If you’re familiar with amber jewelry, you may have come across the mention of copal. While they both can look the same, there are several differences between the two gems. So what exactly is the difference, and why is there debate surrounding it? Below, Aistre for Amber will look into both copal and amber, including what their differences are and how to identify them with 5 simple tests.
What is Amber?
Amber is the prehistoric resin of trees. This resin has gone through many changes over millions of years to get to the state it’s in. This fossilized version of tree resin is much sought after and coveted by both gem sellers and scientists alike. The process it goes through leaves this gem with extraordinary properties, such as static electricity, and its colors are determined by which tree the fossilized resin came from and what kinds of materials were captured within it.
What is Copal?
While copal is also made from tree resin, it’s not nearly as old as amber. It’s a problem when sellers at online auctions and gem shows try to sell the younger copal as amber. If copal is tree resin, then they aren’t really lying, right? Wrong. What makes amber have the demand and value that it does is all in its age. Copal is softer and does not have the same properties as amber because it hasn’t had enough time to fossilize. Copal resin most often comes from the aromatic copal tree, and can be burned as incense.
How are they Similar?
Amber and copal are both made of tree resin. Both can have materials caught within them from the time the resin seeped out of the tree, such as plant material, insects, and other debris. Both are an organic gem, meaning they are relatively soft when compared to other gemstones. This means that if you have jewelry made of amber or copal, you need to be particularly careful with it. For example, you wouldn’t want to wear an amber or copal ring while gardening or doing the dishes!
How to Tell the Difference between Copal and Amber
Let’s go over 5 ways to identify whether the stone you have in your hand is amber or copal:
- Hardness – The first test you can do to tell if you’re looking at real amber is to test the hardness of the stone. Using appropriate scratch sticks (or your fingernail) to test it on the Mohs Hardness Scale, you should be able to tell quickly if you have real amber or copal. Amber has a hardness of 2-3, while copal is around 1.5. This means that copal is much easier to visibly damage with just your fingernail.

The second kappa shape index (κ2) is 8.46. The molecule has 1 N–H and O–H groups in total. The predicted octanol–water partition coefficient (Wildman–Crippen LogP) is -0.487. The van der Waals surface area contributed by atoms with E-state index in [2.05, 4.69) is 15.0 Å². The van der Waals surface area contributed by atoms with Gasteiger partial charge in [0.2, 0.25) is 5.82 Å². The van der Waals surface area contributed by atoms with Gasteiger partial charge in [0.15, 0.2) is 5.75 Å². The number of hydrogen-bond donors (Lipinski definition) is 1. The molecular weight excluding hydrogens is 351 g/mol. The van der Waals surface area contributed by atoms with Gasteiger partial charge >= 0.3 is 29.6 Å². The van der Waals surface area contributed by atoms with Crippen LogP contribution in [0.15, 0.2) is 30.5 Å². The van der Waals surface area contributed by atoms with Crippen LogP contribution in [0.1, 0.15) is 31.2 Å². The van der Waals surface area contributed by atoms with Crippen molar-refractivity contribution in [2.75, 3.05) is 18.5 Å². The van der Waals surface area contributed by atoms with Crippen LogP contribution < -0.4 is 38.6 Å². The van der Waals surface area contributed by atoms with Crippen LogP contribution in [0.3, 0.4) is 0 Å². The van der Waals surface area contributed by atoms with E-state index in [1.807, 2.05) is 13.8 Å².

- UV Test – If you place the gem in question under a UV light, you will instantly be able to tell what you have. If the stone has no color change at all under the light, you have copal. If the stone changes to a pale shade of blue under the UV light, you have amber.
- Friction – This test can be easily done at home. Rub the mystery stone vigorously with a soft cloth, preferably made of wool. If it’s true amber, it will start to give off a resinous smell. Amber will also gain a static electric charge from this test, and can easily pick up small bits of paper or hair if placed slightly above them. If it’s copal, the friction created will cause the stone to become soft and sometimes even sticky to the touch.
- Flotation – Simply create a mixture of table salt and lukewarm water. If the gem you have is amber, it should float when put into this solution. If your gem is copal, especially if mixed with some plastic, it will sink in this saltwater mixture.
- Hot Needle – This test has you heat up a needle and poke the gem in question. If the gem starts to melt slightly where poked with the hot needle, you have copal. If the gem does not melt as quickly and starts to put off a slight sooty, piney scent, then you have amber. If you choose to do this test, make sure it’s in a less obvious location on the gem, such as on the back of a set piece.
As you look into buying amber jewelry, it’s smart to go with a trusted dealer and do your research. If you come across someone selling amber and the price seems too good to be true, then it probably is. Some dealers have been flooding the market with fake amber for decades and are in it to make a quick profit. There’s a reason that true amber is often pricier than other gems, and that’s because it’s a rare find due to the fossilization process and time it takes for the amber to get to the state that it’s in.
If you want to learn more about determining whether or not you have fake amber, check out Aistre for Amber’s other blog here!